I’m wearing a piece of 3-D-printed plastic headgear that looks like a bicycle helmet designed by Buckminster Fuller. Tiny metal pins inside it poke lightly into my scalp. On a screen in front of me are the electroencephalogram (EEG) readouts of signals picked up by the metal pins. And beyond the monitor is a wall of windows giving this dilapidated Brooklyn office building the sweetest view of a Manhattan sunset I have ever seen.
That lovely view makes it easier when Conor Russomanno, a self-described neurohacker, asks me to close my eyes and relax. After a few seconds, he tells me later, the screen showed a slight spike at around 10 Hz—a rise in the alpha waves that indicates a restful state. Russomanno seems as pleased with the electrical feedback as he is with my verbal feedback (when I tell him the headgear doesn't hurt). This was his latest, but still not final, version of the Ultracortex—a low-cost, research-grade EEG headset set to hit Kickstarter in the fall. It will allow fellow hackers to start peering inside the workings of their own brains.
It's also one of the tools for crowdsourcing EEG data to a repository called Cloudbrain, where artificial intelligence machine-learning algorithms will scour the raw data for patterns that might help explain how we speak or perceive color or allow our minds to directly control machinery like motorized prosthetics. They might even expand understanding of mental illness and cognitive impairments.
These DIY brain scientists, or neurohackers, aren't sure how deep they will be able to go; but they are excited that they finally have cheap tools to start looking. That's what brought about half a dozen of them to this Brooklyn lab for the NeuroTechNYC meetup. Together with groups in San Francisco, Montreal, and Toronto, they form NeuroTechX, a new international collaboration of researchers and inventors (some still in grad school) building an open-source project to investigate the mysteries of the mind. Since it was formed two months ago, NeuroTechX has already drawn about 1,000 members.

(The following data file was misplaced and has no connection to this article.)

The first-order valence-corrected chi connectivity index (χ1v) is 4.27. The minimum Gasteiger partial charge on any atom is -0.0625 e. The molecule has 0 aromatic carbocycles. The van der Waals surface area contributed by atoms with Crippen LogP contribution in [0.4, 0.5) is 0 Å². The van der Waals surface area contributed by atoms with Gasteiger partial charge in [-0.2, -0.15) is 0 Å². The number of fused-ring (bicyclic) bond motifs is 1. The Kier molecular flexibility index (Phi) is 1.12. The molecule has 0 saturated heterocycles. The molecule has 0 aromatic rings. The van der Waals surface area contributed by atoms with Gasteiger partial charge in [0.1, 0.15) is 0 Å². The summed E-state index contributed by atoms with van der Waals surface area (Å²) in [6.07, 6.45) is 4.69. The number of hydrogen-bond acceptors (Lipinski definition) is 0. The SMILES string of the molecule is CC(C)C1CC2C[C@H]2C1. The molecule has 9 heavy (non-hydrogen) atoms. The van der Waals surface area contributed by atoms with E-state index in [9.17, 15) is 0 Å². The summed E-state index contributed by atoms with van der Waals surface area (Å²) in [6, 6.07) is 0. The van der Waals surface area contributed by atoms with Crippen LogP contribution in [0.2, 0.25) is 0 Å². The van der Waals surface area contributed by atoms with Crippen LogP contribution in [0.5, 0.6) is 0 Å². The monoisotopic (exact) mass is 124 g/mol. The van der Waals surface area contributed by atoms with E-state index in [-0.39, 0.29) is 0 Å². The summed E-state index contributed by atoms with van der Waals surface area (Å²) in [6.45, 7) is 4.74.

None of this would have been possible a few years ago, before the advent of low-cost, easy-to-set-up EEG gear and sophisticated cloud-based AI resources. Budget EEG headsets started emerging about six years ago with toys such as Mattel's Mindflex in 2009. The simple headset, made by a company called NeuroSky, could measure someone's general level of concentration, which allowed them to move a ball through a maze. NeuroSky's device and others that followed use "dry" electrodes that don't require the traditional spaghetti of wires and electrodes that attach to the scalp with a conductive gel, like William Hurt wore in the 1980 film Altered States.
The hottest new headset, the $300 Emotiv Insight, just started shipping to Kickstarter backers. Morgan Collino, an engineer from France interning in New York, brought his new Insight to the meetup—eliciting a jealous grumble from Russomanno, who still hasn't gotten his. The Emotiv is amazing for what it does at that price, but it has several limitations. The Insight has just five electrodes; the Ultracortex can sport up to 16. The Insight samples data 128 times per second (per electrode), and some consumer headsets sample even less frequently. The Ultracortex samples up to 250 times per second, making it a research-grade device. The Insight automatically translates the data into a limited range of readings indicating levels of attention, focus, engagement, interest, or stress, for example. The Ultracortex outputs the full torrent of raw data gathered from the brain.